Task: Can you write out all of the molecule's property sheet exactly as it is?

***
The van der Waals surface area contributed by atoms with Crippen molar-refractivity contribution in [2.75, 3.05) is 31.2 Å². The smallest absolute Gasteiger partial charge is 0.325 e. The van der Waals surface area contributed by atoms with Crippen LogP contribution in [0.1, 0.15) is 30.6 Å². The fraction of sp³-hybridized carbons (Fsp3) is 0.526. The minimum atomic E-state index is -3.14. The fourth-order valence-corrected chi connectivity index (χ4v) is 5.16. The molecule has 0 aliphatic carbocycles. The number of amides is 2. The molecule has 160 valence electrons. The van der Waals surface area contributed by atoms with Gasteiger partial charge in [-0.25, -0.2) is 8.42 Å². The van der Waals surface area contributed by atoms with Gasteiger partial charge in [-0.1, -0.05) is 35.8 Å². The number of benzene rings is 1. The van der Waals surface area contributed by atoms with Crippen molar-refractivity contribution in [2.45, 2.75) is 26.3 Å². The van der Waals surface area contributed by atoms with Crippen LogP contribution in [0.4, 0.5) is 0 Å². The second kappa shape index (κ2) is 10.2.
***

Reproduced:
The van der Waals surface area contributed by atoms with Crippen molar-refractivity contribution in [2.75, 3.05) is 31.2 Å². The smallest absolute Gasteiger partial charge is 0.325 e. The van der Waals surface area contributed by atoms with Crippen LogP contribution in [0.1, 0.15) is 30.6 Å². The fraction of sp³-hybridized carbons (Fsp3) is 0.526. The minimum atomic E-state index is -3.14. The fourth-order valence-corrected chi connectivity index (χ4v) is 5.16. The molecule has 0 aliphatic carbocycles. The number of amides is 2. The molecule has 160 valence electrons. The van der Waals surface area contributed by atoms with Gasteiger partial charge in [-0.25, -0.2) is 8.42 Å². The van der Waals surface area contributed by atoms with Gasteiger partial charge in [-0.1, -0.05) is 35.8 Å². The number of benzene rings is 1. The van der Waals surface area contributed by atoms with Crippen molar-refractivity contribution in [2.45, 2.75) is 26.3 Å². The van der Waals surface area contributed by atoms with Crippen LogP contribution in [0.4, 0.5) is 0 Å². The second kappa shape index (κ2) is 10.2.